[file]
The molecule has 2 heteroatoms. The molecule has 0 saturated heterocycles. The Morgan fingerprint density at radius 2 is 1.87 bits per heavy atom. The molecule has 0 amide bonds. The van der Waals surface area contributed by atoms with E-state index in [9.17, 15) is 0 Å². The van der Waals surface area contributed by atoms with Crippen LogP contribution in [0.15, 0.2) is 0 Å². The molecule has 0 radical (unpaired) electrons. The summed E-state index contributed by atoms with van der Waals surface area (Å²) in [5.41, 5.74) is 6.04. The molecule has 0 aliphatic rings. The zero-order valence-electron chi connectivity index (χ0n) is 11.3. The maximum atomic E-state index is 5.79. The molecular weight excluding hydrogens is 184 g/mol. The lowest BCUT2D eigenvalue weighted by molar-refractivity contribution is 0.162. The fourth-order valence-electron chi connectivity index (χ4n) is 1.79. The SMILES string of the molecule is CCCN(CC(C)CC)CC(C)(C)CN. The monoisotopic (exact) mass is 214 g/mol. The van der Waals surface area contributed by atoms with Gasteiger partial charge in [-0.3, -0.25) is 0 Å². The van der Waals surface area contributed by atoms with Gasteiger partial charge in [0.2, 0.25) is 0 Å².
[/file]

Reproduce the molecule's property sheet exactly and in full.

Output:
The molecule has 2 heteroatoms. The molecule has 0 saturated heterocycles. The Morgan fingerprint density at radius 2 is 1.87 bits per heavy atom. The molecule has 0 amide bonds. The van der Waals surface area contributed by atoms with E-state index in [9.17, 15) is 0 Å². The van der Waals surface area contributed by atoms with Crippen LogP contribution in [0.15, 0.2) is 0 Å². The molecule has 0 radical (unpaired) electrons. The summed E-state index contributed by atoms with van der Waals surface area (Å²) in [5.41, 5.74) is 6.04. The molecule has 0 aliphatic rings. The zero-order valence-electron chi connectivity index (χ0n) is 11.3. The maximum atomic E-state index is 5.79. The molecular weight excluding hydrogens is 184 g/mol. The lowest BCUT2D eigenvalue weighted by molar-refractivity contribution is 0.162. The fourth-order valence-electron chi connectivity index (χ4n) is 1.79. The SMILES string of the molecule is CCCN(CC(C)CC)CC(C)(C)CN. The monoisotopic (exact) mass is 214 g/mol. The van der Waals surface area contributed by atoms with Gasteiger partial charge in [-0.3, -0.25) is 0 Å². The van der Waals surface area contributed by atoms with Gasteiger partial charge in [0.2, 0.25) is 0 Å².